Gifts are generally opened when received but many Romanians might not unwrap their gifts in your presence.
Other well-appreciate gifts are western cosmetics (i.e. eau de toilette or after-shave) and clothing.
Arrive on time if invited to dinner. You may arrive up to 15 minutes late for a party.
Dress in clothes you might wear at the office.
Check to see if there are shoes at the front door. If so, remove yours.
You can expect to be treated with great honor and respect.
Table manners follow the general established protocols of good behavior.
Wait to be told where to sit because there may be a seating plan.
Table manners are Continental: hold the fork in the left hand and the knife in the right while eating.
Leave your napkin on the table. Do not put it in your lap.
Wait for the host or hostess to say "pofta buna" (good appetite) before you begin eating.
Always keep your hands visible when eating. Keep your wrists resting on the edge of the table.
Expect to be offered second and even third helpings.
You will have to insist that you cannot eat any more, as refusals are seen as good manners and are not taken seriously. So if one refuses what a host offers to eat or drink, this will often be taken as a polite refusal by guest who really means to say "yes." If you want to refuse the offer find a polite excuse and say it firmly or ask for a replacement.
It is acceptable to soak up extra sauce or gravy on your plate with your bread.
As a sign that you have not finished eating, cross your knife and fork on your plate.
When you have finished eating, place your knife and fork across your plate with the prongs facing down and the handles facing to the right.
The entrance fees not cost so much. Generally cheaper than other european countries. You do not need to spend more than 8 Euros. Normally that in rare cases you can see more expensive rates too. The museums prices are various and generally they offer also reducations. Just as example here you find some informative fees:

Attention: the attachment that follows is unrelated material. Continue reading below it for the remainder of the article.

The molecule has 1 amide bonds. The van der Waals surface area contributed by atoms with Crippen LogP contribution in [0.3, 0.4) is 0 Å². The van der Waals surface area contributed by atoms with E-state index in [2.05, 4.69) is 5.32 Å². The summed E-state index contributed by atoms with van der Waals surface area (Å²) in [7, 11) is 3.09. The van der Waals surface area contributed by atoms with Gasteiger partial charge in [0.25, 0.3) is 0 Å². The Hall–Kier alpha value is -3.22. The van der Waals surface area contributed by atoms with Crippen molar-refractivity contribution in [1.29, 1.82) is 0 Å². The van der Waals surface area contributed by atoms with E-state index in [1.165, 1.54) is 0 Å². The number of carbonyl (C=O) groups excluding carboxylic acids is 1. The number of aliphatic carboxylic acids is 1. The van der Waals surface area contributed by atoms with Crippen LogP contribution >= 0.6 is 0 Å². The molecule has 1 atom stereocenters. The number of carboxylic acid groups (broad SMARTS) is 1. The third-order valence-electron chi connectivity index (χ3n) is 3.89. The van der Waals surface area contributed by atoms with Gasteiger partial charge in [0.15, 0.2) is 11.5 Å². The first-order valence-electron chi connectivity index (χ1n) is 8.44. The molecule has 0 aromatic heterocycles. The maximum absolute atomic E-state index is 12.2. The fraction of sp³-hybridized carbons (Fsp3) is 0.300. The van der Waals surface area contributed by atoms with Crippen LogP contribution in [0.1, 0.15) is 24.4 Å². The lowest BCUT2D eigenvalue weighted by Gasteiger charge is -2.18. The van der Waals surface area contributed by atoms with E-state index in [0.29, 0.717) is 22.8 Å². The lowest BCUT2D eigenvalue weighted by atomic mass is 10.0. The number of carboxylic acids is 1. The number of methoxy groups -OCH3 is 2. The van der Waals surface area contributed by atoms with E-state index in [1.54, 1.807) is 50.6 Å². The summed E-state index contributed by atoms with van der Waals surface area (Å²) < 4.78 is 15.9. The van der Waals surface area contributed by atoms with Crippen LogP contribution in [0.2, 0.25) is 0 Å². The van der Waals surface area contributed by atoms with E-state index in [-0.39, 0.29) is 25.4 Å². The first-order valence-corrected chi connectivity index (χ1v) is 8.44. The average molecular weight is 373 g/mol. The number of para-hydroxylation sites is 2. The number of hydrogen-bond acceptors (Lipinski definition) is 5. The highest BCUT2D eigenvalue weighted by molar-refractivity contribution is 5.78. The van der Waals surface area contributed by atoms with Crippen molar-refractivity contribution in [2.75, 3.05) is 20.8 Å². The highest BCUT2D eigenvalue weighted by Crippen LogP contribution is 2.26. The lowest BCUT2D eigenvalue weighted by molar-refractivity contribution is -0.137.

Palace of Parliament in Bucharest:
For foreign adults: 20 Lei (~ 5,10 €)
Using your camera or make video you have to pay extra charge: 30 Lei (~ 7,70 €)
Village Museum in Bucharest:
For adults: 6 Lei (~ 1,6 €)
Discounted ticket (children): 3 Lei (~ 0,80 €)
National History Museum:
7 Lei (~ 1,80 €)
For adults: 12 Lei (~ 3,2 €)
- discounted ticket (students, etc.): 6 Lei (~ 1,6 €)
- photo ticket: 10 Lei (~ 2,6 €)
- video ticket: 18 Lei (~ 4,6 €)
For adults: 12 Lei (~ 3,2 €)
Additionally you must check your camera or pay 30 Lei (~ 7,70 €) to take photos or 50 Lei (~12,8 €) for video.
In Romania the office hours are generally 09.00 – 15.30, between Monday and Friday. In the big cities the shops are waiting their clients from Monday till Sunday between 09.00 – 18.00. In the little villages and cities you may find also shorter hours. Keep attention because the opening hours, as everywhere else in the world, are depending also from seasons and on special holidays.
Romanian is the official language, but English will be understood in Bucharest and other tourist areas. Hungarian and German are spoken, while also French and some English are spoken by those connected with the tourist industry.
220 volts AC, 50 Hz. Plugs are of the two-pin type. A plug & power adapter is necessary for most appliances requiring 110 V.
IN AN EMERGENCY
The general emergency phone number is 112. This number covers all of the emergency services: police, fire department, and ambulance. You can call 112 from anywhere in Romania and from any phone, fixed or mobile. Medical facilities in Bucharest are good, but poor in the smaller towns and basic medical supplies are often in short supply. EU visitors are covered in emergencies if they hold a European Health Insurance Card (EHIC). Health insurance is advised still.
International direct dialing service is available throughout Romania. Most public telephones require the use of a calling/ telephone card. It is very easy to rent or buy a cellular telephone in Romania.
Dialing within Romania:
0 + three digit area code + six digit telephone #
when dialing anywhere in the countryside or
0 + 21 + seven digit telephone # or 0 + 31 + seven digit telephone #